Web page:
The present invention provides an improvement in the art of oilfield drilling operations in which drilling devices such as remotely controlled drilling robots deployed to drill a borehole and control reaction torque thereby preventing the undesirable rotation of the drilling equipment and resulting loss of penetration. The success or failure of the drilling robot may hinge on the ability to eliminate the reaction torque from the drilling module of the drilling robot. Furthermore, a drilling apparatus according to the invention controls reaction torque for the purpose of steering drilling operations to achieve desired borehole trajectories. Furthermore, in drilling applications that include coiled tubing—for example, applications using a bent sub for steering—the reaction torque from the drill bit may rotate the bent sub that is used for steering. The present invention may be used in such applications to eliminate or control the reaction torque to increase stability of directional drilling.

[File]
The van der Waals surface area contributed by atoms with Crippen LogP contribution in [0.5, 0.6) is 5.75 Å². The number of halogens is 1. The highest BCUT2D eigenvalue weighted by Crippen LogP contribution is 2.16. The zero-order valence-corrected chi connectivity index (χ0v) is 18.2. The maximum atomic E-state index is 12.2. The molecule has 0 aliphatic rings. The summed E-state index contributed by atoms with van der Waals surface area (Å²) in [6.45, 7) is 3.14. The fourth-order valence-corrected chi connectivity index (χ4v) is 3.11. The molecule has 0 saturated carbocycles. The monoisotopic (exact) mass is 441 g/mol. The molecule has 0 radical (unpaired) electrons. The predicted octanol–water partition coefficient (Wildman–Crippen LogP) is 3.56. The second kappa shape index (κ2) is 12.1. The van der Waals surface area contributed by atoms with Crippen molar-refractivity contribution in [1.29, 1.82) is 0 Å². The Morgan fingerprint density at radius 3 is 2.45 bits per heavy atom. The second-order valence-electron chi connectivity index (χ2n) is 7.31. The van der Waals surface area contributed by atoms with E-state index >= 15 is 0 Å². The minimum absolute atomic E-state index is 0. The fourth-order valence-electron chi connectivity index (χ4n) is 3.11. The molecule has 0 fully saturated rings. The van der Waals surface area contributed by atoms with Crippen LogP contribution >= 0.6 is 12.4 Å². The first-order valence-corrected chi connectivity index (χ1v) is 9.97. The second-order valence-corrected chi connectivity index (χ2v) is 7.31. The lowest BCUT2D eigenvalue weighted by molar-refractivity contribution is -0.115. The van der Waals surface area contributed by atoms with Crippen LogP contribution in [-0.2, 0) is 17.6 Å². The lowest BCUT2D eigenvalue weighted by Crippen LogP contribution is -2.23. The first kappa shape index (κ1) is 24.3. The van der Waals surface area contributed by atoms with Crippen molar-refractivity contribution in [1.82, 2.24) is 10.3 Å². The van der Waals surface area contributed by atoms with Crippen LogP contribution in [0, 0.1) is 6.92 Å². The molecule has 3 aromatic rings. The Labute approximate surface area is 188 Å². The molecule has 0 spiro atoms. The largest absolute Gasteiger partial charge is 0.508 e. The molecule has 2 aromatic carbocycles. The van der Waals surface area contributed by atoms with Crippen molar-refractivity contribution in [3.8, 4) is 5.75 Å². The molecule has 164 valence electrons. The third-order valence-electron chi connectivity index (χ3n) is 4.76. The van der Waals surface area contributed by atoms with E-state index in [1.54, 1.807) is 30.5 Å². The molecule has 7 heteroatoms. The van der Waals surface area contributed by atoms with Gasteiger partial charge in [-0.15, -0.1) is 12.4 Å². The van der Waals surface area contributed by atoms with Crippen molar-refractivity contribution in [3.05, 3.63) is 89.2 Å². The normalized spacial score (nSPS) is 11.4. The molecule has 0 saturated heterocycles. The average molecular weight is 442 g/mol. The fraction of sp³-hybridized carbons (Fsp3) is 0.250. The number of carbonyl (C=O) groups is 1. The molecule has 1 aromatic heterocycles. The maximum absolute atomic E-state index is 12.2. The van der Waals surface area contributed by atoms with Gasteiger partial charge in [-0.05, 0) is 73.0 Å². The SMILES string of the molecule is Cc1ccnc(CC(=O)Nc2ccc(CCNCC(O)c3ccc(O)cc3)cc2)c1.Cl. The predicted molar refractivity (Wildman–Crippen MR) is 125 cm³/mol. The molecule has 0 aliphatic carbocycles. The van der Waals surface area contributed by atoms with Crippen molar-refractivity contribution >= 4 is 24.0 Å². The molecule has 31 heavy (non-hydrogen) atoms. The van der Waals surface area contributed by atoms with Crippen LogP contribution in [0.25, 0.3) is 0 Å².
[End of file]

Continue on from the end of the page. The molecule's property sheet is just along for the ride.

In one embodiment of the invention, a drilling apparatus controls drill bit torque during a drilling operation. Such an apparatus includes a thrust module providing axial thrust force, a rotary coupling connected to the thrust module and a drilling module, wherein the rotary coupling transmits the thrust force from the thrust module to the drilling module, and comprising a rotary encoder operable to determine a relative rotation angle between the thrust module and the drilling module. The drilling module is connected to the rotary coupling to receive thrust from the thrust module and to receive signals from the rotary encoder indicative of relative rotation angle between the drilling module and the thrust module. The relative angle of the drilling module with respect to the formation or the mechanical ground is determined with respect to any geostationary reference, for example, drilling units that use drilling and inclination package which includes both an accelerometer and magnetometer. The geostationary reference can be quasi-stationary in that it may drift while traversing the wellbore but remain relatively stationary locally.